Category Archives: Entertainment and Moving Pictures

NPR: Poor Rich Kids Stressed, Need More Sleep

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This morning, NPR aired a report about teenagers succumbing to the toll placed on them by their grueling advanced placement (AP) homework assignments.

Some of them, the report cried, had to do as much as four hours of homework a night! And one student they profiled – 16-year-old Nora Huynh from Alameda, Calif. – is actually getting irritable with her siblings and suffering headaches because of the vast quantity of homework they’re doing!

Colleen Frainey pets a horse.

Colleen Frainey of Tualatin, Ore., pets her pony. She was so stressed by school that she had to drop a class so she could ride her horse, poor thing. (Credit: NPR)

The stress is so much that some students have to drop their extracurricular activities, like sports and piano lessons, I guess. (I don’t know. This is all foreign to me.)

That report rolled into another on a movement to push back the start time of school because some students are tired in the mornings.

I listened, amused, as I trekked into work. I took an AP class in high school – AP literature, got an A, and tested-out of having to take a lit class in college – and it was more work than the regular-level classes I had. But then, even that homework took a backseat to my work obligations. While others pored over their calculus homework, I raked dishes into a trashcan, assembled pans of lasagna and scrubbed down a kitchen until around 10 p.m. every night. Then, it was home to begin my studies until I couldn’t keep my eyes open any longer.

And this is the experience of a large number of teenagers who also would very much like the opportunity to go to college. Because that’s why these kids are crying if they carry less than a 4.0: they’re competing with one another to pursue their postsecondary opportunities. But they’re also competing with their less-privileged peers – the kids making Big Macs and bagging groceries after class.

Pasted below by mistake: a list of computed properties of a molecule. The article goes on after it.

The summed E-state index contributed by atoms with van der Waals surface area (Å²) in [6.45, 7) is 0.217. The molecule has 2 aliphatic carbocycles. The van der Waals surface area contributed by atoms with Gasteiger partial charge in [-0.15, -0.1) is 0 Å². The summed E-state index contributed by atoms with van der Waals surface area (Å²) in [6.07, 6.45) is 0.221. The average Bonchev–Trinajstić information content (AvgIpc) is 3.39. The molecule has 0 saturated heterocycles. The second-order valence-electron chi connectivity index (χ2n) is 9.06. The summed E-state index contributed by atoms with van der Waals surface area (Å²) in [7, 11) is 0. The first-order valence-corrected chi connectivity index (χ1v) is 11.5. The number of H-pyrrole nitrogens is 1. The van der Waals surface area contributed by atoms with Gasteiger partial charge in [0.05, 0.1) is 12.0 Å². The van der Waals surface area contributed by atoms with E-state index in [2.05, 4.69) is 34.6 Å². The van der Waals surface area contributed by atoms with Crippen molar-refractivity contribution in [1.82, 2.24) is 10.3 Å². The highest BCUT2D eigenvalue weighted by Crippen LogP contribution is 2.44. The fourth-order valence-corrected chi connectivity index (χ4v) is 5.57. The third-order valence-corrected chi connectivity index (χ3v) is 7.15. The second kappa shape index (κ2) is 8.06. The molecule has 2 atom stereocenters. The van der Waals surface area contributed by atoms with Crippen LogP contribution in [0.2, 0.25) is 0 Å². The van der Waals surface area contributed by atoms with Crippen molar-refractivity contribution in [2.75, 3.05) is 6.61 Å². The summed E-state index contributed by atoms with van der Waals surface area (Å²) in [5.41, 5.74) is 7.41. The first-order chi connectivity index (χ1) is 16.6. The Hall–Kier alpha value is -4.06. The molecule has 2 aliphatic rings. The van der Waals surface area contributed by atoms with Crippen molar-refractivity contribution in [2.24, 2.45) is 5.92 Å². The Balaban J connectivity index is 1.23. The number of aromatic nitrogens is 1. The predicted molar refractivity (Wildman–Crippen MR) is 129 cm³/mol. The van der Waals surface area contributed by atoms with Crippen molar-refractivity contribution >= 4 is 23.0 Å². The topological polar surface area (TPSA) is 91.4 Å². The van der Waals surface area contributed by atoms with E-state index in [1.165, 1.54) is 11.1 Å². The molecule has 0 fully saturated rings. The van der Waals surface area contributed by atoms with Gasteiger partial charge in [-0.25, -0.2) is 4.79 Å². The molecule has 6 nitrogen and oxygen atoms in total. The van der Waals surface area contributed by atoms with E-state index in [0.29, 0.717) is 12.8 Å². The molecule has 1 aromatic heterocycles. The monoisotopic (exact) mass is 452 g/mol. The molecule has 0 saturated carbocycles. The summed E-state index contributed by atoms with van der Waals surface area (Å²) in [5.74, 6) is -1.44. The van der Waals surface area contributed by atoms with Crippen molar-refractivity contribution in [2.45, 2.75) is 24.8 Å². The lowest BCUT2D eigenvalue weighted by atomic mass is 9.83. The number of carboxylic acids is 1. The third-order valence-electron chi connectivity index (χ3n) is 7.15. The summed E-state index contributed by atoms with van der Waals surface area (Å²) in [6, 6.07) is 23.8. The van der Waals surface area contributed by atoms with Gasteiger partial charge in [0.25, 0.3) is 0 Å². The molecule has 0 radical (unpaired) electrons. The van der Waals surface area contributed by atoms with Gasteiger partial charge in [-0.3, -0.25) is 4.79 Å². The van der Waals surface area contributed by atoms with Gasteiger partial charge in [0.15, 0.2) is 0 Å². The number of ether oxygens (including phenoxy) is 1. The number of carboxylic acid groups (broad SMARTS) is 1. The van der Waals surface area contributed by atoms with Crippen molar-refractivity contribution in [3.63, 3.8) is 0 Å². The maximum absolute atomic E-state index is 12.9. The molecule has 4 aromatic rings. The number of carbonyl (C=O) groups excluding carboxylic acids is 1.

Missing from NPR’s report – which included the statistic that almost half of high school students were stressed about their homework (half!) – was even so much as a nod to these kids.

One girl profiled in the report did the unimaginable: she dropped an AP class. The result: she now had more time to ride her horse.

Oh, for heaven’s sake.

And then to follow that with the suggestion that school starts too early and the petitions to make school start no earlier than 8 a.m. just piled on the insult and injury. Pushing the start of school back means school lets out later. That’s fewer hours for the kids who need jobs to work, and even fewer hours for those kids to complete their homework assignments.

The kids who work already face an uphill academic climb. They are likely to be the first generation of their family to attend college. They won’t have the economic support that their peers enjoy (I myself rarely bought a textbook, and if I did, I usually bought one on discount that was one or two editions older than the one currently being used for the given class). And they won’t benefit from the scholarship opportunities that their AP-involved peers will have (especially as more public scholarship programs, like Georgia’s HOPE scholarship, become merit-based rather than need-based, so that those students with the extra time to pursue a high grade point average will be better positioned than their needier counterparts who must balance academics against employment).

I do hope NPR’s tongue was firmly lodged in their cheek during this story, but if it was, it was well concealed; the report sounded sincere.

More time and attention needs to be given to the plight of those who are overcoming adversity to live their dreams and build better lives. The kid who can’t play with her pony because she has homework (bless her heart) hardly deserves our sympathy.

Call of Duty Double XP Weekend: A Rare and Bloody Treat

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When I text my wife and tell her that I can’t wait to come home and shoot people, she (usually) knows I mean I want to play “Call of Duty.”

I’m not very good. See, I don’t live in my parents’ basement, sans girlfriend, and live and breathe to prestige. I work, 45-plus hours a week, and I have a house and family with all the assorted encumbrances these things entail.

Still, when the evening grows late and after the kid is in bed, it’s nice to grab the ol’ Xbox controller, fire up the console and blast the hell out of some kids.

Call of Duty Black Ops 2 game image

Yee-ha!

It can be a frustrating and fruitless exercise. None of my “real life” friends play it, which is kind of odd given the popularity of the title, but my friends aren’t very hip about a lot of things, I guess. I die a lot. And I die in stupid ways. I fall off buildings and trip over claymores. I stumble across an approaching patrol of enemy players and lose my mind, trying to pepper them all in an ill-advised rain of fire that serves only to give each plenty of opportunity to fire a lethal shot at my skull.

But, I enjoy it. Every now and then, when I get the drop on someone who’s really good and they get soooo pissed that I killed them that they throw a tantrum on the opposite end of the audio feed, I just have to smile and call the evening a success.

This week, a new map pack dropped for the current title, “Call of Duty: Black Ops II.” There are not many game franchises that I follow, because 1) I don’t have much time and 2) they can be pretty expensive, because of adding shit like these map packs. I’ve already given you my $60 – don’t charge me again so I can run around on three or four new arenas.